Rocket trail arcing over Los Angeles.

This image shows the trail of NASA’s Mars InSight lander over the Los Angeles area after launching from Vandenberg Air Force Base in Central California on May 5, 2018. This is a stack of exposures taken from Mt. Wilson. Credit: NASA/D. Ellison

May the fifth be with you. Mars InSight, the very first mission to study the deep interior of Mars, has launched. Below, 10 things to know as we head to the heart of the Red Planet.

1. What’s in a name? "Insight" is to see the inner nature of something, and InSight—a.k.a. Interior Exploration using Seismic Investigations, Geodesy and Heat Transport—will do just that. InSight will take the "vital signs" of Mars: its pulse (seismology), temperature (heat flow) and reflexes (radio science). It will be the first thorough check-up since the planet formed 4.5 billion years ago.

2. Marsquakes. You read that right: earthquakes, except on Mars. Scientists have seen a lot of evidence suggesting Mars has quakes, and InSight will try to detect marsquakes for the first time. By studying how seismic waves pass through the different layers of the planet (the crust, mantle and core), scientists can deduce the depths of these layers and what they're made of. In this way, seismology is like taking an X-ray of the interior of Mars.

Want to know more? Check out this one-minute video.

3. More than Mars. InSight is a Mars mission, but it’s also so much more than that. By studying the deep interior of Mars, we hope to learn how other rocky planets form. Earth and Mars were molded from the same primordial stuff more than 4.5 billion years ago, but then became quite different. Why didn’t they share the same fate? When it comes to rocky planets, we’ve only studied one in great detail: Earth. By comparing Earth's interior to that of Mars, InSight's team hopes to better understand our solar system. What they learn might even aid the search for Earth-like exoplanets, narrowing down which ones might be able to support life.

Insight instruments labeled
The InSight Lander’s three primary instruments, SEIS, HP3, and RISE, take the first-ever in-depth look at the planet's “inner space.” This trio will study the fingerprints of the process of planet formation, buried deep in the Martian interior. Credit: NASA/JPL-Caltech

4. Robot testing. InSight looks a bit like an oversized crane game: When it lands on Mars this November, its robotic arm will be used to grasp and move objects on another planet for the first time. And like any crane game, practice makes it easier to capture the prize.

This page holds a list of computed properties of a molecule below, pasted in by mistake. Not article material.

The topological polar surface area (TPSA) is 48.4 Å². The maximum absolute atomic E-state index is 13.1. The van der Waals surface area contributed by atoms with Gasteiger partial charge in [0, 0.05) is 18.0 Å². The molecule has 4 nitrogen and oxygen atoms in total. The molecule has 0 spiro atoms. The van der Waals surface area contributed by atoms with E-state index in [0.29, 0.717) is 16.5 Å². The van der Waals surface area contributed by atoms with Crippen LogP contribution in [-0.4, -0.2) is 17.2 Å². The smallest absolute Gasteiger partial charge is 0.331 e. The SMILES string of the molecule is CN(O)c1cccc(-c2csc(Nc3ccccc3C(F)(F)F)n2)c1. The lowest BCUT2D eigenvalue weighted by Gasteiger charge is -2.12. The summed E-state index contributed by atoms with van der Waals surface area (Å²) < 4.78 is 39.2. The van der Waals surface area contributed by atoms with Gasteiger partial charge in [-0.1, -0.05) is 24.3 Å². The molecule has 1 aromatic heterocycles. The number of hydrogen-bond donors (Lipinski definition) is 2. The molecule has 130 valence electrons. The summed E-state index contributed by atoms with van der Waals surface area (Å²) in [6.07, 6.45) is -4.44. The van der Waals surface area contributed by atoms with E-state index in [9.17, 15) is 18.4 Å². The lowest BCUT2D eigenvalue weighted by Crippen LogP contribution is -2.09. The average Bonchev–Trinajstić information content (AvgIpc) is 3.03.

Want to see what a Mars robot test lab is like? Take a 360 tour.

5. The gang’s all here. InSight will be traveling with a number of instruments, from cameras and antennas to the heat flow probe. Get up close and personal with each one in our instrument profiles.

6. Trifecta. InSight has three major parts that make up the spacecraft: Cruise Stage; Entry, Descent, and Landing System; and the Lander. Find out what each one does here.

7. Solar wings. Mars has weak sunlight because of its long distance from the Sun and a dusty, thin atmosphere. So InSight’s fan-like solar panels were specially designed to power InSight in this environment for at least one Martian year, or two Earth years.

8. Clues in the crust. NASA scientists have found evidence that Mars’ crust is not as dense as previously thought, a clue that could help researchers better understand the Red Planet’s interior structure and evolution. “The crust is the end-result of everything that happened during a planet’s history, so a lower density could have important implications about Mars’ formation and evolution,” said Sander Goossens of NASA’s Goddard Space Flight Center in Greenbelt, Maryland.

9. Passengers. InSight won’t be flying solo—it will have two microchips on board inscribed with more than 2.4 million names submitted by the public. "It's a fun way for the public to feel personally invested in the mission," said Bruce Banerdt of JPL, the mission's principal investigator. "We're happy to have them along for the ride."

10. Tiny CubeSats, huge firsts. The rocket that will loft InSight beyond Earth will also launch a separate NASA technology experiment: two mini-spacecraft called Mars Cube One, or MarCO. These suitcase-sized CubeSats will fly on their own path to Mars behind InSight. Their goal is to test new miniaturized deep space communication equipment and, if the MarCOs make it to Mars, may relay back InSight data as it enters the Martian atmosphere and lands. This will be a first test of miniaturized CubeSat technology at another planet, which researchers hope can offer new capabilities to future missions.